Miljöbrott, myndighet och marknad : En studie om miljöstraffrätt och allmänprevention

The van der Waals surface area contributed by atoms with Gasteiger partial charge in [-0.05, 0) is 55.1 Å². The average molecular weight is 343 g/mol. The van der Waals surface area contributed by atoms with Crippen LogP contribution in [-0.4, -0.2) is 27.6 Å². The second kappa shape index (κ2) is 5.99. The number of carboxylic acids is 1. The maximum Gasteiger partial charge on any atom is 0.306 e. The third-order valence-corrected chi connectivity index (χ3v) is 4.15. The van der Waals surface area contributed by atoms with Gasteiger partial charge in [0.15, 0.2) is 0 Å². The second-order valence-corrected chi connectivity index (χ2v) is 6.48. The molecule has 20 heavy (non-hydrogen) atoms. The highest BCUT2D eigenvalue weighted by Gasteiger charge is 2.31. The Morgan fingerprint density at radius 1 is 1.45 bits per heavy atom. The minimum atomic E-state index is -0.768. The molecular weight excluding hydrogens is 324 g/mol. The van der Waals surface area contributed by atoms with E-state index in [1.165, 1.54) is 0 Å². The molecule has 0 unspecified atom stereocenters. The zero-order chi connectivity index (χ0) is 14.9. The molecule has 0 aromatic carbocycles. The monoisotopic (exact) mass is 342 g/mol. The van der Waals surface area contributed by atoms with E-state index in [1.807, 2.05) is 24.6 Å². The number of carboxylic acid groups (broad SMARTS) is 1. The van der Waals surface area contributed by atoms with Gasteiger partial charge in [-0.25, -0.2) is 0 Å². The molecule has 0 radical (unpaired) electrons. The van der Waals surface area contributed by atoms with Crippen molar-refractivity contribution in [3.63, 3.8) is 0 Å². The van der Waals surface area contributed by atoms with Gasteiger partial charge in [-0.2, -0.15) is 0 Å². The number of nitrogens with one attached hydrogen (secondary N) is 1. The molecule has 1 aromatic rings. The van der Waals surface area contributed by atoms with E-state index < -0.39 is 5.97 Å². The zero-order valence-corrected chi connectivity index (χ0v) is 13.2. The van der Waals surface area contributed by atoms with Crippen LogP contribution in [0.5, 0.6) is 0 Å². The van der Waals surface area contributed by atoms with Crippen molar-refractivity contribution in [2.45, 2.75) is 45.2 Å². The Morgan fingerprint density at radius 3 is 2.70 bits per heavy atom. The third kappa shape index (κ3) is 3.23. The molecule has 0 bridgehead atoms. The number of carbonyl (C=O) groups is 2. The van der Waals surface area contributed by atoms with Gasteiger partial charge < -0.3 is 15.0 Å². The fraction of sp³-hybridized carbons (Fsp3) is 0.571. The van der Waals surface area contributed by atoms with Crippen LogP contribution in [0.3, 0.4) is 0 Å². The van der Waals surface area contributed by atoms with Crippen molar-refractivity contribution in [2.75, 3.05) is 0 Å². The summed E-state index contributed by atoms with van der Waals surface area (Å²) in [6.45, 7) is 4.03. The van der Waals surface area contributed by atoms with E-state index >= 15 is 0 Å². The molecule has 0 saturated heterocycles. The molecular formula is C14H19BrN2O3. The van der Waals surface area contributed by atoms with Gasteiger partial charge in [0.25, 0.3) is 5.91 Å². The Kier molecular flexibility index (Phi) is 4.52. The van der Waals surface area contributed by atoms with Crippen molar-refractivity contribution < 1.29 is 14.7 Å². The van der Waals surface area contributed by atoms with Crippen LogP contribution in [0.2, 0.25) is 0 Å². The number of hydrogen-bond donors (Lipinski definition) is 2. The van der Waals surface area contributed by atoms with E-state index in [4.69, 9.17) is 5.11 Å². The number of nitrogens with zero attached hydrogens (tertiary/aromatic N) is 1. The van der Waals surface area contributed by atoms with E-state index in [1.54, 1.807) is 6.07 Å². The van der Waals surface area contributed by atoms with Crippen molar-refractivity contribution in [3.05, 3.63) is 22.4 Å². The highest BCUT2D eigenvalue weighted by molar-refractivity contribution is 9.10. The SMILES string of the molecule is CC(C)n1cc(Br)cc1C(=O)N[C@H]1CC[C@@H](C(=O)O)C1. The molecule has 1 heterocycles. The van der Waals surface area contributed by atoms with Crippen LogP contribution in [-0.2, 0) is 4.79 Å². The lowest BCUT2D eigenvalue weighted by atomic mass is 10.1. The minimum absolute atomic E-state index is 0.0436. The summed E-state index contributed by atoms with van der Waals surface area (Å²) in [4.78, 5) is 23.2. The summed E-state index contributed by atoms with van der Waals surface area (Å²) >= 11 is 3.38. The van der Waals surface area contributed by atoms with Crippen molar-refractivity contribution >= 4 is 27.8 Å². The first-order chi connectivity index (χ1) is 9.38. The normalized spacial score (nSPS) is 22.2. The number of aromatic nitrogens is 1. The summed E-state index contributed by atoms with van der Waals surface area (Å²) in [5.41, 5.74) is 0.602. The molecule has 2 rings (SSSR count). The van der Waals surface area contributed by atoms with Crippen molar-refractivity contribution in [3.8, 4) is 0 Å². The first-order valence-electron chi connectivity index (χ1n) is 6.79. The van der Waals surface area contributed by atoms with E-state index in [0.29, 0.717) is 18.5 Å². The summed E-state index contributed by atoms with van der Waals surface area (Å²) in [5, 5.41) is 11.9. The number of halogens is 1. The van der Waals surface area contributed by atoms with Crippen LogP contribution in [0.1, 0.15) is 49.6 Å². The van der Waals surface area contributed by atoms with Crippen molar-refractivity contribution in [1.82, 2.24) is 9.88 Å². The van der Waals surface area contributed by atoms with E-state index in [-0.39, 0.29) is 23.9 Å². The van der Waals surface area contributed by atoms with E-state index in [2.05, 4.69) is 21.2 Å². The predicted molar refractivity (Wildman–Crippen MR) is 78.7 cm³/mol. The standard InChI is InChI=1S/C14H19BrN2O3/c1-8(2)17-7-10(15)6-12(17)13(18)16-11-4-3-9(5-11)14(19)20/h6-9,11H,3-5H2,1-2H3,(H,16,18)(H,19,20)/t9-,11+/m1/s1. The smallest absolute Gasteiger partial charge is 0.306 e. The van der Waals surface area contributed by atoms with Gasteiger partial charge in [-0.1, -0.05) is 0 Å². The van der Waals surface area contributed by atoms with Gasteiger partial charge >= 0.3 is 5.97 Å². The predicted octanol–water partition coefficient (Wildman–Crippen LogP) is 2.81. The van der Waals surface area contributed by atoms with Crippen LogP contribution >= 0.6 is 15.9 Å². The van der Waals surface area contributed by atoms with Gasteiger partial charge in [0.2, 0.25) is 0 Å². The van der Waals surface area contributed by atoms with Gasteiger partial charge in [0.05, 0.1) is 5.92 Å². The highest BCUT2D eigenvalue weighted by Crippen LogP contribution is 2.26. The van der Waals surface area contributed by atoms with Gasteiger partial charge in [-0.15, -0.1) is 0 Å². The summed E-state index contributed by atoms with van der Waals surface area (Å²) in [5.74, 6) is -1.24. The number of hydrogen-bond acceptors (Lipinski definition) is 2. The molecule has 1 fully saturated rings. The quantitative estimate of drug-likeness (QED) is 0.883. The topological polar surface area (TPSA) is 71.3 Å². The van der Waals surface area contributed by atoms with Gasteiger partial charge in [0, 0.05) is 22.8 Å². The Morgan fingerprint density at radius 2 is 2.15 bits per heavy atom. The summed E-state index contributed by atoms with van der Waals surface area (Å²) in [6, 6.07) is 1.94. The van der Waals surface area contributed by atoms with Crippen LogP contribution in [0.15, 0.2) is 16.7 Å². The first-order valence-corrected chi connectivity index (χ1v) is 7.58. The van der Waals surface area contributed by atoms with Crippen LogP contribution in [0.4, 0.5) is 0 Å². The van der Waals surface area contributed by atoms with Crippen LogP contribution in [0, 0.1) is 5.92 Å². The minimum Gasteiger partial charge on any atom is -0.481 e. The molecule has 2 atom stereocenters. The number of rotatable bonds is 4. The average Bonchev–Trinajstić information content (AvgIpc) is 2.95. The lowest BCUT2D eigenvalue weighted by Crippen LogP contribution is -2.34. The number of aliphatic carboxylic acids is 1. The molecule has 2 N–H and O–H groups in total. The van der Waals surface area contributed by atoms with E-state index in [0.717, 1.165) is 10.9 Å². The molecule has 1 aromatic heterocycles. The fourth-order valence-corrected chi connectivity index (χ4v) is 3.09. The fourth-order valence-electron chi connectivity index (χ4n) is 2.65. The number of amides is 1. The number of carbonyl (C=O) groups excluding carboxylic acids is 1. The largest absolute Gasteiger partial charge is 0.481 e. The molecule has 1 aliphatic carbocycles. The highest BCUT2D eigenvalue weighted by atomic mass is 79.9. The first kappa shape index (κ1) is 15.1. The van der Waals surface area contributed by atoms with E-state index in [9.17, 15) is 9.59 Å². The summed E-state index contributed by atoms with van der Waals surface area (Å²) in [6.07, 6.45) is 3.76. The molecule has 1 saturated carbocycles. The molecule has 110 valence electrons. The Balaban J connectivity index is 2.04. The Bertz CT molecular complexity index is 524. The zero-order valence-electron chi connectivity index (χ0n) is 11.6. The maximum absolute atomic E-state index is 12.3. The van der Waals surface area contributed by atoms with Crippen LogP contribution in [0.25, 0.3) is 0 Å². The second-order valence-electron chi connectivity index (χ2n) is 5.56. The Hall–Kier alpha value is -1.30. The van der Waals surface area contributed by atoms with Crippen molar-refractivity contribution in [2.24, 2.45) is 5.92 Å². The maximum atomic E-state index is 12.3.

Sammanfattning: Penal law has long been of central interest to the political debate on environmental regulation. The objective of this dissertation is to examine the role of penal law as a means of controlling environmentally hazardous economic activities. The focus of the work is directed at the general preventive effects of the threat of penal sanctioning.The role of penal law is studied by means of a questionnaire distributed to super¬visory agencies, police and prosecutors in 1999, and by means of interviews conducted in 2002 with representatives from both public and private sector organisations. An additional analysis has been carried out of material collected by means of a questionnaire distri¬buted by the Prosecutor-General to supervisory agencies and public prosecutors’ offices in 1998, and another distributed by the National Police Board to police authorities also in 1998.Supervisory agencies constitute the first link in the judicial chain associated with the prose¬cution of environmental crime. These agencies’ resource levels, combined with the num¬ber of organisations they have to inspect, their working practices and their ambiguous role vis-à-vis these organisations, may produce a situation where the likelihood of uncovering envi¬ronmen¬tal offences is small and where the propensity to report such offences is negatively affected.The officials working at the agencies in the study felt that police and prosecutors constituted the weakest links in relation to the likelihood that environmental offences would be sanctioned. A large proportion of the problems experienced by police and prosecutors may be understood as a result of the unique character of this particular area. These crimes are often technically complex, both as regards the offences themselves, the legislation and also the question of responsibility. This is related to a need for relevant expertise at the investigating agencies.Despite the risk of discovery associated with environmental crime being deemed to be low, and the sanctions awarded often being deemed very lenient, those interviewed felt that envi¬ron¬mental offending could not pay over the longer term. The attitudes expressed by the inter¬viewees can be understood on the basis of a control theoretical perspective. The study con¬cludes that environmental penal law probably has the greatest deterrent effect on those organi¬sations that have most to lose in terms of investments in their good name, in relation to envi¬ro¬n¬mental protection for example. Further, it appears that the more dependant an organisation is on other actors with conven¬tional values, such as collaborative partners, public sector agen¬cies or employees, the less likely it will be to risk its reputation by committing offences. The costs involved are not in the first instance associated with judicial sanctions, but are rather “punishments” associated with the market. Thus criminal justice system regulation may constitute a judicial core that produces additional social consequences.
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